tablespoons pomegranate molasses (maple syrup can be
teaspoon whole yellow mustard seeds, toasted and ground
Bring a pot of water to boil.
While the water is heating, place the duck on a cutting
board, breast-side up and with the legs facing you. Remove
any large pockets of fat around the cavity, then gently but
firmly begin loosening the skin from the meat, starting at
the cavity opening by the legs. You will want to loosen the
skin over the breast area (from the cavity to the neck) and
around the joint where the thighs meet the body. Be very
careful not to puncture the skin. Do not worry about the
back of the duck.
Place the duck on a rack in the sink. When the water is
boiling, remove from heat and begin ladling the water over
the outside of the duck; you will notice the skin begin to
tighten as it comes in contact with the hot water. Turn the
duck over and repeat, ladling hot water until you see the
skin tighten. Dry the duck well, and place it on a rack over
a rimmed baking sheet.
a small bowl, combine the salt, pepper, molasses and ground
mustard to form a paste. Massage this paste over the entire
outer surface of the duck, coating the skin until it looks
tanned. Place the duck, uncovered, in the refrigerator and
chill at least 12 hours, preferably 24.
Remove the duck from the refrigerator 1/2 hour before
roasting. Heat the oven to 450 degrees, and place a rack at
the lowest position of the oven to give the duck enough room
to stand as it roasts.
Place a beer can chicken holder on a rimmed baking sheet or
shallow roasting pan. Stand the duck on the beer can chicken
holder (if the holder is too small to support the duck,
first place an empty beer can in the holder), and fold the
wings behind the neck. Carefully move the duck to the oven.
Roast the duck for 15 minutes to give it time to begin to
color. If the duck colors too quickly at the top, tent the
top of the duck loosely with foil. After 15 minutes, reduce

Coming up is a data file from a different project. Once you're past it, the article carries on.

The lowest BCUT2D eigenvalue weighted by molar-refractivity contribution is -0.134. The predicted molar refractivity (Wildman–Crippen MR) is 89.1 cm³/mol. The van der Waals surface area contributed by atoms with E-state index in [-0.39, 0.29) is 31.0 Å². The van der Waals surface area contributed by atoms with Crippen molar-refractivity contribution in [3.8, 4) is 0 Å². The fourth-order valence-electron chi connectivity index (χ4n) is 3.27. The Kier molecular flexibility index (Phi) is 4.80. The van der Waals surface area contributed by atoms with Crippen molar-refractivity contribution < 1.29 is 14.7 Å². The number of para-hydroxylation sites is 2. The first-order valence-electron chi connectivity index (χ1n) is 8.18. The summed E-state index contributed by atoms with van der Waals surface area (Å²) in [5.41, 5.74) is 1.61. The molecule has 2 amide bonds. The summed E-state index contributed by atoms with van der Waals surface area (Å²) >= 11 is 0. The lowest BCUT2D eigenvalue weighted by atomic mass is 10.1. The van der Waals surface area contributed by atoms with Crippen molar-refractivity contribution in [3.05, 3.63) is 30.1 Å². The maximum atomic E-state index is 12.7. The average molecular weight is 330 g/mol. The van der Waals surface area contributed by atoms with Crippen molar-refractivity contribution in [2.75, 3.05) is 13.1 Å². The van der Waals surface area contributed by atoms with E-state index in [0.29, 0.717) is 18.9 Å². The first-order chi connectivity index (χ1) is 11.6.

the heat to 350 degrees and continue to roast until the duck
is a rich brown color, about 1 hour. Remove from heat and
set aside to rest for 10 minutes before carving.
This recipe calls for a beer can chicken holder, available
at many grilling and hardware stores, as well as online.
DUCK BREASTS WITH APPLE AND TART GREENS
to 10-ounce) duck breasts
ground black pepper
tablespoons minced shallots
teaspoon chopped thyme
teaspoon chopped rosemary
tablespoons maple syrup
cup plus 2 tablespoons sherry vinegar
tablespoons olive oil
loosely packed tart greens, such as frisee, mache or arugula
3 to 4
tablespoons vegetable oil
apples, such as McIntosh or Granny Smith, cored and cut into
tablespoons brown sugar
ounces blue cheese, crumbled
Remove the duck breasts from the refrigerator. Using a sharp
knife, score the skin in a crisscross pattern without
cutting into the meat. Season the breasts on each side with
a pinch each of salt and pepper. Set aside.
a small bowl, whisk together the shallots, thyme, rosemary,
maple syrup, vinegar and olive oil. Season with 1/2 teaspoon
salt and a grind of black pepper, or to taste. This makes
about 1 cup vinaigrette.
a large bowl, combine the lettuces. Toss the lettuces with
enough vinaigrette to lightly coat, 4 to 5 tablespoons, more
if desired. Set aside.
Heat a cast-iron pan over high heat until hot. Add the
vegetable oil and then add the duck, skin-side up. Sear the
breasts for about 2 minutes to give them some color. Flip
the breasts over and reduce the heat to medium-high.
Continue cooking until the skin is crisp and the breasts
reach the desired doneness, 7 to 10 minutes. Remove from the
pan and set aside to cool slightly.
Reduce the heat to medium. Drain all but 2 to 3 tablespoons
fat from the pan, and add the apple, along with the brown
sugar. Cook the wedges until slightly softened, 5 to 7
minutes. Increase the heat to medium high and continue to
saute the apple until the sugar caramelizes and the wedges
take on some color, an additional 2 to 3 minutes. Remove
Divide the apples and salad between 4 plates, crumbling the
blue cheese over each salad. Slice the duck breasts on the
bias, and divide the duck between the plates. Serve